Continuing through a pair of doors you enter the room we are all eagerly expecting to see, Throne Room. Against the far wall facing you are two golden carved thrones, each covered in a rich dark pink silk. These were made in 17th century style for the coronation of the Queen in 1953. One bears the initials 'ER' of Her Majesty the Queen, the other 'P' for Philip, Duke of Edinburgh. Throne chairs made for previous monarchs' coronations, including George VI and Queen Victoria are to be seen around the room. Above the Queen and Duke of Edinburgh's thrones is a dramatic canopy and back cloth in red and edged with gold. In front of the thrones; Nash has designed into the ceiling a proscenium arch, this cleverly separates the throne area from the rest of the room. This arch includes two life-sized winged genii each holding the end of a gilded foliate swag, within the centre a roundel containing the initials of King George IV. A very ornate ceiling is to be seen, with gilded ornamentation and a curved frieze, which has a gilded lattice work decoration, with shields spaced around it. These shields contain the arms of the Kingdoms of England, Scotland, Ireland and the House of Hanover.

George IV, who commissioned John Nash the architect to design this room, did not live to see it completed. It was his brother, William IV who has put his own bust in place of honour above the door. Queen Victoria was the first Monarch to make use of this Throne Room and King George V used it for investitures.

Leaving the Throne Room to the left you enter the Picture Gallery, the centre of the Palace. This very long gallery has a barrelled opaque glass roof which allows soft light to lighten the gallery. Not just a picture gallery, today the gallery is used by the Queen to host very large receptions of up to 700 guests. The walls are covered in a pink 'flock' patterned silk, providing a soft coloured background for the richly gilded framed pictures to hang. The Picture Gallery contains some very fine masterpieces including works by Canaletto, Rubens and many other famous artists. The doors of many of the state rooms, including this Picture Gallery have mirrored doors, giving a sense of more space and creating an even lighter feel to the rooms.

At the end of the Picture Gallery, passing through a small room called the Tapestry Room, you emerge into another long picture gallery known as the East Gallery. This as with the Picture Gallery, has a glass roof to it to allow the light into the gallery to illuminate the room and paintings. This Gallery is part of the Victorian improvement to the Palace to enlarge it. Mirrored pairs of doors are used to great effect in making the room even lighter. One of the large paintings within the gallery is a painting by Sir George Hayter of Queen Victoria's Coronation in 1838. Victoria sits proudly upon her gilded Throne surrounded by Lords and Ladies in their red robes trimmed with ermine.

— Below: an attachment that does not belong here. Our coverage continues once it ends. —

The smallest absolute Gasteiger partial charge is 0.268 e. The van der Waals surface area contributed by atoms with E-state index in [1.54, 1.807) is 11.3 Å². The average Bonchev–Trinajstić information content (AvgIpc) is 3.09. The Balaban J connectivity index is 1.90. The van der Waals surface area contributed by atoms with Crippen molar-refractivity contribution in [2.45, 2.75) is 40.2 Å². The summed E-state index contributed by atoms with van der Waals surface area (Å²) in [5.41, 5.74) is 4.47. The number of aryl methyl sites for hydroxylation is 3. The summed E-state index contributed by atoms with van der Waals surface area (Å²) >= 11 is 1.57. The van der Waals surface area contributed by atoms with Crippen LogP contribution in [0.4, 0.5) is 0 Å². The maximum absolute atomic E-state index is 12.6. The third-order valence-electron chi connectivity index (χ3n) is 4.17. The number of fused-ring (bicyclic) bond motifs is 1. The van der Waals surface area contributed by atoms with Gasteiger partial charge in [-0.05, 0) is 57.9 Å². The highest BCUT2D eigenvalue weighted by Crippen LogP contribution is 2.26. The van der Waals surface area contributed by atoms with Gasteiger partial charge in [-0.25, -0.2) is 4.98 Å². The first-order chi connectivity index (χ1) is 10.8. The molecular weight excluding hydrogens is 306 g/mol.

At the end of the East Gallery, another of Queen Victoria's additions, The Ballroom. Before entering the Ballroom to the left of the east gallery is The Ball Supper Room. This was designed so that guests at large Ball could take refreshments, numbers of guests could be several hundred. Today, it is a room where The Queen hosts a Diplomatic reception and Christmas dance.

The Ballroom itself is an elegant, but quite plain room, the walls in simple white with quite restrained gilt decoration. This simple decoration is a perfect foil for the two red Thrones at the far end of the Ballroom set up on a stepped platform. A beautiful red velvet canopy with its gilt frame and edgings sits high above the Thrones. The red screen behind the Thrones is embellished with a large Royal Arms. At the other end of the 34 foot long room up in the gallery is a massive pipe organ. This organ was originally supplied for the Royal Pavilion in Brighton in 1817, but removed to this place in Buckingham Palace after the Pavilion was sold off to Brighton Corporation in 1848. This Ballroom is used for twenty investiture ceremonies each year, bestowing honours on those published in the New Year and Birthday Honours List. These investitures are not always carried out by the Queen, Prince Charles and deputies also carry out this rôle.

Doors to the right of the Thrones lead through the suite of State Rooms on the garden side of the Palace. Passing through the West Gallery you find yourself entering the State Dining Room. All the rooms along this side of the Palace enjoy the late afternoon sunshine which floods in through the windows. From these windows you can also enjoy the view of the naturalistic gardens with their sense of tranquillity, unlike the rest of London outside the Palace walls.